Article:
Ron Onesti: 'Simple Pleasures' during complex times
Nine months … 36 weeks … 252 days … 6,048 hours … and counting! That's how long we have been on this crazy lockdown thing!
Yet I still maintain a positive outlook, knowing in my heart this should all come to some resolve soon.
An obvious take-away from all of this is the level of appreciation we will have for things we've been missing once we get them back. The live shows, big dinners, family get-togethers -- how good they will be! We can only imagine how wonderful those voices from the 1960s and '70s are going to sound. (Not just the musical eras, but the age groups as well!)
I was recently able to get a shoeshine. I forgot just how relaxing and wonderful they are. My guy was about 70 years old and we reminisced about the "old days" of music. He was all about jazz, blues and R&B. We literally sang Al Green's "Let's Stay Together" in unison. I'm thinking of taking it on the road! Typically I travel quite a bit, and I always try to "treat myself" by adding a bit of "shoeshine time" to my airport experience. A simple pleasure I have enjoyed for years, and miss greatly today.
Of course, the concerts themselves are greatly missed by us all. But for me, it is the few moments before the acts go on that are most special to me. It is the time when entertainers are most vulnerable. They are at the peak of their nervousness/excitement level. They are drawing energy from within, "psyching" themselves up. The anticipation from the crowd covers the stage like the dry ice fog that sometimes creeps across the stage floor.
We usually hug, high-five or smile at each other as bands and performers walk onto the stage. Sometimes it has been a group hug, prayer or ceremonial chant. I have been invited into this very private inner-circle on a few occasions. The Temptations welcomed me into their prayer circle before their show. Eddie Money put his arm on my shoulder as his band shared their preshow pep rally. There have been many of these. I miss them incredibly!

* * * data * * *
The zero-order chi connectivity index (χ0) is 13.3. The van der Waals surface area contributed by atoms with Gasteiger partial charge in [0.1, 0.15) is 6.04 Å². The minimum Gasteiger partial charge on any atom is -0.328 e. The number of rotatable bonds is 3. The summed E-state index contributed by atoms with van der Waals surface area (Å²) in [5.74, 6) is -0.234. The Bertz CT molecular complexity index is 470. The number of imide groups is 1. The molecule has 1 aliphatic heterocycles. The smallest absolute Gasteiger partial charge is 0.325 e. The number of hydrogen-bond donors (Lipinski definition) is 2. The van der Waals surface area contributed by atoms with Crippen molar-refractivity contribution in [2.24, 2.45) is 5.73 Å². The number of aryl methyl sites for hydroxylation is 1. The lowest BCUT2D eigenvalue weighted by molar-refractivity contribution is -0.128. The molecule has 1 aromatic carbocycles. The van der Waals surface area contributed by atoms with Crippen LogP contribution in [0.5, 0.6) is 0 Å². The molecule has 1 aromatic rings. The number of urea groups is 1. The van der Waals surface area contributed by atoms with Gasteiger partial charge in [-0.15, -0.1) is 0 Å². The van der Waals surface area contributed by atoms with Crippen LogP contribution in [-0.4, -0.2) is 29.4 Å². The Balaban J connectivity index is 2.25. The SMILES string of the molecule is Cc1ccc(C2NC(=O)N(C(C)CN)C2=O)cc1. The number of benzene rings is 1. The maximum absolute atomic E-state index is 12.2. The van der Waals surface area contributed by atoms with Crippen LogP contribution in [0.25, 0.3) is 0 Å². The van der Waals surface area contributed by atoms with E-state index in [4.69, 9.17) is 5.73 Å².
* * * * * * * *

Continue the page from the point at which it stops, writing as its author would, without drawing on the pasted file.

There is this little Italian coffee shop I have frequented for more than 30 years. It is about 30 minutes from my house, but almost every Sunday I typically would get up about 7 a.m., put on my "Sunday" comfy sweatsuit, and read the paper over a Tuscan cappuccino. Another simple pleasure I am not allowed to enjoy right now.
I guess that's OK anyway because I have been watching my "boyish figure" lately and trying to pull back on visits to Portillo's. But when you take into consideration their luscious chocolate cake or a small bowl of Haagen-Dazs Dulce de Leche ice cream while watching classic Cubs' games on the Marquee network … I would say that almost "defines" simple pleasures.
Most of you who know me know I love to cook. The recipes at all our restaurants are the result of my family experiences, or hours upon hours taste-testing in our kitchens. Besides all the obvious stuff I miss while having our restaurants closed is the ability to create incredible experiences for our guests.
Sometimes I would just walk up to a newly seated table with six or so guests. I would say, "put the menus away," I am cooking dinner for you. It would bring the excitement of the dining experience up a few notches! Then, I would disappear into the depths of the kitchen, only to emerge with spectacular non-menu specials I have wanted to try. People love the experience, and I love the people. (This pandemic isolation is killing me!)
Remember when the guy slicing your deli meats would offer up a sample to make sure the salami was thin enough, or you could walk past the lady at the supermarket offering pieces of sausage on a toothpick? The "sampling" concept NEEDS to come back!
But I guess the simplest of pleasures I miss most is one these ever-so-effective face masks have robbed from us: the pleasure of the smiles I would get from our beloved customers, the music fans. I cannot tell you how much those smiles mean to me, whether it is specifically targeted toward me, or that of a singalong music fan in the front row. God, how I miss those!
I think all we can do right now is to define what "simple pleasures" make us happy and try to squeeze a few of those inasmuch as we can. For me, as long as I still have a closet full of dull shoes, I can get through this pandemic.
• Ron Onesti is president and CEO of the Onesti Entertainment Corp. and The Historic Arcada Theatre in St. Charles. Celebrity questions and comments? Email firstname.lastname@example.org.